At the least the pernicious doctrine of multiculturalism must be overthrown and all future immigration limited to those with scarce skills who are willing and able to wholeheartedly adopt the culture into which they move. The right of political asylum should be abrogated immediately, for we have reached the stage where the question is not how to identify genuine political refugees but whether the institution is appropriate in contemporary circumstances. (In any case, the distinction between political and economic refugees is hypocritical when the choice is, put at its starkest, between dying by the torturer’s hand and starvation).
Will such measures protect the cultural integrity of western states or prevent violent racial clashes within their borders? Probably not, for history is against them and there is the unpalatable fact that many of those already settled in the West cannot or will not assimilate. There is also the practical immigration control problem represented by large minority communities. Where these exist it becomes extremely difficult to prevent further illegal immigration – in an age of mass tourism virtually impossible.
The most probable eventual outcome of the heterogeneity of populations in America and Europe is the massacre or expulsion of the minorities. In the case of North America, because of the numbers and the long term settlement of minorities, this will probably result in an eventual partition of the continent, de facto if not de jure. Europe is in a different position. Most immigrants are of the first or second generation. In their case a mass repatriation is not inconceivable, for their countries of origin or paternity would find it difficult to refuse settlement, not least because of the fear of what relatives in the country of origin would do if their relatives were refused entry.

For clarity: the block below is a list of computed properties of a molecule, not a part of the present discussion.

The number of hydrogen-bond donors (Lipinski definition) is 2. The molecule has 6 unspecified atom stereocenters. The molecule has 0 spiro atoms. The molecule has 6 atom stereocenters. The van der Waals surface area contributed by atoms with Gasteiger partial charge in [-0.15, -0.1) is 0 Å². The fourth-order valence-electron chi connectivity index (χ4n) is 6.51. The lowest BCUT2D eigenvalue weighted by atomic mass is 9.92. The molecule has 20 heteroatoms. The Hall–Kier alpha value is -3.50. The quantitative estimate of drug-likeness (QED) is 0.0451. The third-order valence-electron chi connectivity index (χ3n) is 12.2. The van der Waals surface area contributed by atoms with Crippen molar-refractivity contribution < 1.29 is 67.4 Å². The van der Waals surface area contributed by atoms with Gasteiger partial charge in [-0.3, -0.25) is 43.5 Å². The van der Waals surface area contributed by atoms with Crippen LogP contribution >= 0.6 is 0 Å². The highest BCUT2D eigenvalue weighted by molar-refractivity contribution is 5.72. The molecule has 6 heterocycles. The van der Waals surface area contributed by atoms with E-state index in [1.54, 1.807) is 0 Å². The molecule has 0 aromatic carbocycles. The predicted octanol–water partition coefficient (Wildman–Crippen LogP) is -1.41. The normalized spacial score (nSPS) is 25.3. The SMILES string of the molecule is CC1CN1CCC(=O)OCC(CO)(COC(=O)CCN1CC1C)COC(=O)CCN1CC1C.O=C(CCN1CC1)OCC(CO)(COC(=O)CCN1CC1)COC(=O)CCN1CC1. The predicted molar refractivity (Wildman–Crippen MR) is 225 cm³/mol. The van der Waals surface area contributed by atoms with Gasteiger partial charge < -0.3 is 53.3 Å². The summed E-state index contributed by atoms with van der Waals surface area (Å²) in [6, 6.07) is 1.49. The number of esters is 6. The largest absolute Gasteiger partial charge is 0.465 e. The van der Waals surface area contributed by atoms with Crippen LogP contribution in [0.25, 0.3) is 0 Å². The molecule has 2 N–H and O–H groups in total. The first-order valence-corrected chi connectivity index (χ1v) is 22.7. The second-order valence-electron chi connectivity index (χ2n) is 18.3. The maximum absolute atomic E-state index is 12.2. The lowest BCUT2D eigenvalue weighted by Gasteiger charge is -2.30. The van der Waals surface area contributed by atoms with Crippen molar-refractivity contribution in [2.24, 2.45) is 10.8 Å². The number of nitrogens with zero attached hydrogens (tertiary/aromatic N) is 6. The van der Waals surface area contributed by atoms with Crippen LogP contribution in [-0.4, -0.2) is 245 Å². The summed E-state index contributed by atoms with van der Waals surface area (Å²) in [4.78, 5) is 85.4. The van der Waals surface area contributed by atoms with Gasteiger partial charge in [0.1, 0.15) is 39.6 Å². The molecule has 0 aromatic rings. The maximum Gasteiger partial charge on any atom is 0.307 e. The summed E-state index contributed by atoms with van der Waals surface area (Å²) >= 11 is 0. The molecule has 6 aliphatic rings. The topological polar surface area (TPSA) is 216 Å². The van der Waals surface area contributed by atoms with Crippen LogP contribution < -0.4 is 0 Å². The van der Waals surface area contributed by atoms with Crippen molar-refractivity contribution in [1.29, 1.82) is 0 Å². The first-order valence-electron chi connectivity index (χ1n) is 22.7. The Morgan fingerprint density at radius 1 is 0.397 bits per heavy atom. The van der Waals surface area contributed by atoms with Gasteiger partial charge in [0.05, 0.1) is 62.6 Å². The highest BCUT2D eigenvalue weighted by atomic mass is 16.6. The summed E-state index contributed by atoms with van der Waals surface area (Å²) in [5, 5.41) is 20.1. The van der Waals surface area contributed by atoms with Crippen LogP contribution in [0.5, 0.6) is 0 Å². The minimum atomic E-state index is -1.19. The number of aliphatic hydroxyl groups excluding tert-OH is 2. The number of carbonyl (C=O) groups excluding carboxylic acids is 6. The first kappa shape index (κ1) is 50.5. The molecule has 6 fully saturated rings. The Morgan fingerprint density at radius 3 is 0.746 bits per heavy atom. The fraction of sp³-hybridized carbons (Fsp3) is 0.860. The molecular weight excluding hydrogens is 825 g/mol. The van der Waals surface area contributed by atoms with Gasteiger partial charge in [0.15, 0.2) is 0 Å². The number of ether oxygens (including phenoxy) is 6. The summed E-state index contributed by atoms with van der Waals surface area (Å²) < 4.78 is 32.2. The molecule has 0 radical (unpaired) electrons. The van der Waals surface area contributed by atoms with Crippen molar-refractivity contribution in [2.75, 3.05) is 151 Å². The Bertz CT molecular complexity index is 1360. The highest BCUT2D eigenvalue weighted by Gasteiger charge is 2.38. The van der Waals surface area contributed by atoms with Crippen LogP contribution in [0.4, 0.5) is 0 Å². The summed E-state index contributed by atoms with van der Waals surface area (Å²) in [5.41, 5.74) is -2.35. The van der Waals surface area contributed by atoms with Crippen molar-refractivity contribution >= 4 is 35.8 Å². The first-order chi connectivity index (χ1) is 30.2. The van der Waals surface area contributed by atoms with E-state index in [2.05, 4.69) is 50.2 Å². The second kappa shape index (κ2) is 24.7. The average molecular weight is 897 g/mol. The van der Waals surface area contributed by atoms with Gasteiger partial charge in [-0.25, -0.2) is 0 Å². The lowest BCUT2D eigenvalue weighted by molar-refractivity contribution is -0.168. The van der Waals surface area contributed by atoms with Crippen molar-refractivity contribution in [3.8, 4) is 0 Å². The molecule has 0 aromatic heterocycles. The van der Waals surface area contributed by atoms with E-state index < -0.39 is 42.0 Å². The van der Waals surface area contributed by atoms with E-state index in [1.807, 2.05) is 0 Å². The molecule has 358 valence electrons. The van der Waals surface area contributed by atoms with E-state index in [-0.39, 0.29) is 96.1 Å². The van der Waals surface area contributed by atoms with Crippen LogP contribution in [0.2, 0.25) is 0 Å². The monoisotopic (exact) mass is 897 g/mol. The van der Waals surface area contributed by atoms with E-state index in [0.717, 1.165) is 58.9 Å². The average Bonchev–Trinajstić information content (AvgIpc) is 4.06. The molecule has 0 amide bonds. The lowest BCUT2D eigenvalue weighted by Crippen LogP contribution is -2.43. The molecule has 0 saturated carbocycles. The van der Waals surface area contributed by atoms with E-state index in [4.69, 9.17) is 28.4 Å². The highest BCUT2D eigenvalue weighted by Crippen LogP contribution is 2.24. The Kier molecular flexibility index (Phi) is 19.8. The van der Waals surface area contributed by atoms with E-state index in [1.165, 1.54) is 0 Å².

Taking into account Man’s nature and social circumstances, what is a sane basis for membership of any society? It is, I suggest, the imbibing of a culture. Where a man is born is irrelevant. What distinguishes him is his instinctive allegiance to a culture and the assumption in childhood of the Manners and values of that culture. The successful ingestion of manners and values produces the social colouring necessary for any coherent society and allows a man’s peers to accept him without question as one of themselves. That unquestioning acceptance is the only objective test of belonging. The most unhappy and unnatural beings are the Mr Melmottes 1 of the world who ‘…speak half a dozen languages but none like a native.’ These are men without country or psychological place.
The problem was crystallised by Wellington. To those who simple mindedly insisted on calling him an Irishman, Old Nosey replied “if a Man is born in a stable it does not make him an horse”. To this I would add that if a man is born in an house but later chooses to live in a stable he does not become a horse.
If the West is subverted from within by mass immigration or overthrown by external action it will not be immoral any more than European colonisation was immoral. It will simply be the age old interplay between peoples or, to put it another way, cultural species. The point for the West to grasp like grim death is that neither possibility is inevitable.
The general spirit of some words of the younger Pitt (made during the Napoleonic wars) are apposite for all peoples at all times:
We must recollect … what is we have at stake, what it is we have to contend for. It is for our property, it is for our liberty, it is for our ependence, nay, for our existence as a nation; it is for our character, it is for our very name as Englishmen, it is for everything dear and valuable to Man on this side of the grave.
1 ‘The way we live now’ – Anthony Trollope
1 Only a complete nurturist could deny this idea some validity